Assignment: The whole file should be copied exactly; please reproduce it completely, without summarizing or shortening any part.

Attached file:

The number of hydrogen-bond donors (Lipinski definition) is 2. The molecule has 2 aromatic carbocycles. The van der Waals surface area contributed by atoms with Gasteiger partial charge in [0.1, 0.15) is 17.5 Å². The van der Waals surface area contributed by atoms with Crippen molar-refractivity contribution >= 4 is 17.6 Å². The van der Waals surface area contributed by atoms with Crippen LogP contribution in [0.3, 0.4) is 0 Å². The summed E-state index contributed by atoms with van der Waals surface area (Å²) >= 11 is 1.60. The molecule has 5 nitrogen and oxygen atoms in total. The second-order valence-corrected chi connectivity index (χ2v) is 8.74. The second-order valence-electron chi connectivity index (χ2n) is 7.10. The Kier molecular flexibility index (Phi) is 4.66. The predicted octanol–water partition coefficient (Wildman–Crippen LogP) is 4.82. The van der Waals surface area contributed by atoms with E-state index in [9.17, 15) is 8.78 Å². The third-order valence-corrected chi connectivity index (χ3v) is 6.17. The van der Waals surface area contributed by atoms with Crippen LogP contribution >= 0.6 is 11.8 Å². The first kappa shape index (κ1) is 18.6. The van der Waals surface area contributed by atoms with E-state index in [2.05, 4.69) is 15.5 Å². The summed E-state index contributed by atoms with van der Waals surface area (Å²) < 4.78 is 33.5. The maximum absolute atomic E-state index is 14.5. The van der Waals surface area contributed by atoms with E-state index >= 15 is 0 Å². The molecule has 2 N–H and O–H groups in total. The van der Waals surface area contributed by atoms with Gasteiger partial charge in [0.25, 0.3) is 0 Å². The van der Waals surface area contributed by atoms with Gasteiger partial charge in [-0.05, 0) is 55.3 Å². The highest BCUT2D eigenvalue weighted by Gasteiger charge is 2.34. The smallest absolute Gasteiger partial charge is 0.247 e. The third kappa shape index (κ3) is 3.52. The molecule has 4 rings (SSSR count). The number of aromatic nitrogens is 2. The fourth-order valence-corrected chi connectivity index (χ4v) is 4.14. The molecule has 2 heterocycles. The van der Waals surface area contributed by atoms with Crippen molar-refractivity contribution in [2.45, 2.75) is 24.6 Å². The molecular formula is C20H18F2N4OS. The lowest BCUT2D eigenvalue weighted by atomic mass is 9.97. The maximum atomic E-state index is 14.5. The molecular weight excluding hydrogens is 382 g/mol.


The number of hydrogen-bond donors (Lipinski definition) is 2. The molecule has 2 aromatic carbocycles. The van der Waals surface area contributed by atoms with Gasteiger partial charge in [0.1, 0.15) is 17.5 Å². The van der Waals surface area contributed by atoms with Crippen molar-refractivity contribution >= 4 is 17.6 Å². The van der Waals surface area contributed by atoms with Crippen LogP contribution in [0.3, 0.4) is 0 Å². The summed E-state index contributed by atoms with van der Waals surface area (Å²) >= 11 is 1.60. The molecule has 5 nitrogen and oxygen atoms in total. The second-order valence-corrected chi connectivity index (χ2v) is 8.74. The second-order valence-electron chi connectivity index (χ2n) is 7.10. The Kier molecular flexibility index (Phi) is 4.66. The predicted octanol–water partition coefficient (Wildman–Crippen LogP) is 4.82. The van der Waals surface area contributed by atoms with E-state index in [9.17, 15) is 8.78 Å². The third-order valence-corrected chi connectivity index (χ3v) is 6.17. The van der Waals surface area contributed by atoms with Crippen LogP contribution >= 0.6 is 11.8 Å². The first kappa shape index (κ1) is 18.6. The van der Waals surface area contributed by atoms with E-state index in [2.05, 4.69) is 15.5 Å². The summed E-state index contributed by atoms with van der Waals surface area (Å²) < 4.78 is 33.5. The maximum absolute atomic E-state index is 14.5. The van der Waals surface area contributed by atoms with E-state index >= 15 is 0 Å². The molecule has 2 N–H and O–H groups in total. The van der Waals surface area contributed by atoms with Gasteiger partial charge in [0.25, 0.3) is 0 Å². The van der Waals surface area contributed by atoms with Gasteiger partial charge in [-0.05, 0) is 55.3 Å². The highest BCUT2D eigenvalue weighted by Gasteiger charge is 2.34. The smallest absolute Gasteiger partial charge is 0.247 e. The third kappa shape index (κ3) is 3.52. The molecule has 4 rings (SSSR count). The number of aromatic nitrogens is 2. The fourth-order valence-corrected chi connectivity index (χ4v) is 4.14. The molecule has 2 heterocycles. The van der Waals surface area contributed by atoms with Crippen molar-refractivity contribution in [2.45, 2.75) is 24.6 Å². The molecular formula is C20H18F2N4OS. The lowest BCUT2D eigenvalue weighted by atomic mass is 9.97. The maximum atomic E-state index is 14.5. The molecular weight excluding hydrogens is 382 g/mol.